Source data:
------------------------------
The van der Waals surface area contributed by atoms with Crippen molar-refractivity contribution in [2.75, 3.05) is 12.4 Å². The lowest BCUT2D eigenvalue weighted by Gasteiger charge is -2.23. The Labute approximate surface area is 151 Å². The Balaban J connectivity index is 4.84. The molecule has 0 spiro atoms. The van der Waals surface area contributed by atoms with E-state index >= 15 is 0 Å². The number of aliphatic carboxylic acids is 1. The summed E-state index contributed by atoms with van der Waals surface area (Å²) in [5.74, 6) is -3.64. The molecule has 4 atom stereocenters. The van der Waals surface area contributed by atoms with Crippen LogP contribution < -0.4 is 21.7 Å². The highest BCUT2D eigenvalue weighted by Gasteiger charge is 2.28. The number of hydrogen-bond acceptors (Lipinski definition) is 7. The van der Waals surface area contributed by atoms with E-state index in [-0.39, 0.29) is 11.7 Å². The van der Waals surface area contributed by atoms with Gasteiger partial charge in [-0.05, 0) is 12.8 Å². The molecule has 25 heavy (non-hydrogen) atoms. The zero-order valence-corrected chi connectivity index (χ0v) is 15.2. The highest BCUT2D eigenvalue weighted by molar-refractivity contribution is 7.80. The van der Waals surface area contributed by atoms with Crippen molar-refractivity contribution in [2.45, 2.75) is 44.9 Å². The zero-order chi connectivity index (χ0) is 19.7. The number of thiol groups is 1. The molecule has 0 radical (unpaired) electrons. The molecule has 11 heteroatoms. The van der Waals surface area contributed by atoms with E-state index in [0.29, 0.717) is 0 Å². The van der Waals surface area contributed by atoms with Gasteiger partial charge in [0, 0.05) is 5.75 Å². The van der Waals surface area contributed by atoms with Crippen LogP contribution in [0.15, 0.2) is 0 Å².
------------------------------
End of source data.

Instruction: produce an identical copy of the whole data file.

The van der Waals surface area contributed by atoms with Crippen molar-refractivity contribution in [2.75, 3.05) is 12.4 Å². The lowest BCUT2D eigenvalue weighted by Gasteiger charge is -2.23. The Labute approximate surface area is 151 Å². The Balaban J connectivity index is 4.84. The molecule has 0 spiro atoms. The van der Waals surface area contributed by atoms with E-state index >= 15 is 0 Å². The number of aliphatic carboxylic acids is 1. The summed E-state index contributed by atoms with van der Waals surface area (Å²) in [5.74, 6) is -3.64. The molecule has 4 atom stereocenters. The van der Waals surface area contributed by atoms with Crippen LogP contribution < -0.4 is 21.7 Å². The highest BCUT2D eigenvalue weighted by Gasteiger charge is 2.28. The number of hydrogen-bond acceptors (Lipinski definition) is 7. The van der Waals surface area contributed by atoms with E-state index in [-0.39, 0.29) is 11.7 Å². The van der Waals surface area contributed by atoms with Gasteiger partial charge in [-0.05, 0) is 12.8 Å². The molecule has 25 heavy (non-hydrogen) atoms. The zero-order valence-corrected chi connectivity index (χ0v) is 15.2. The highest BCUT2D eigenvalue weighted by molar-refractivity contribution is 7.80. The van der Waals surface area contributed by atoms with Crippen molar-refractivity contribution in [2.45, 2.75) is 44.9 Å². The zero-order chi connectivity index (χ0) is 19.7. The number of thiol groups is 1. The molecule has 0 radical (unpaired) electrons. The molecule has 11 heteroatoms. The van der Waals surface area contributed by atoms with E-state index in [0.29, 0.717) is 0 Å². The van der Waals surface area contributed by atoms with Gasteiger partial charge in [0, 0.05) is 5.75 Å². The van der Waals surface area contributed by atoms with Crippen LogP contribution in [0.15, 0.2) is 0 Å².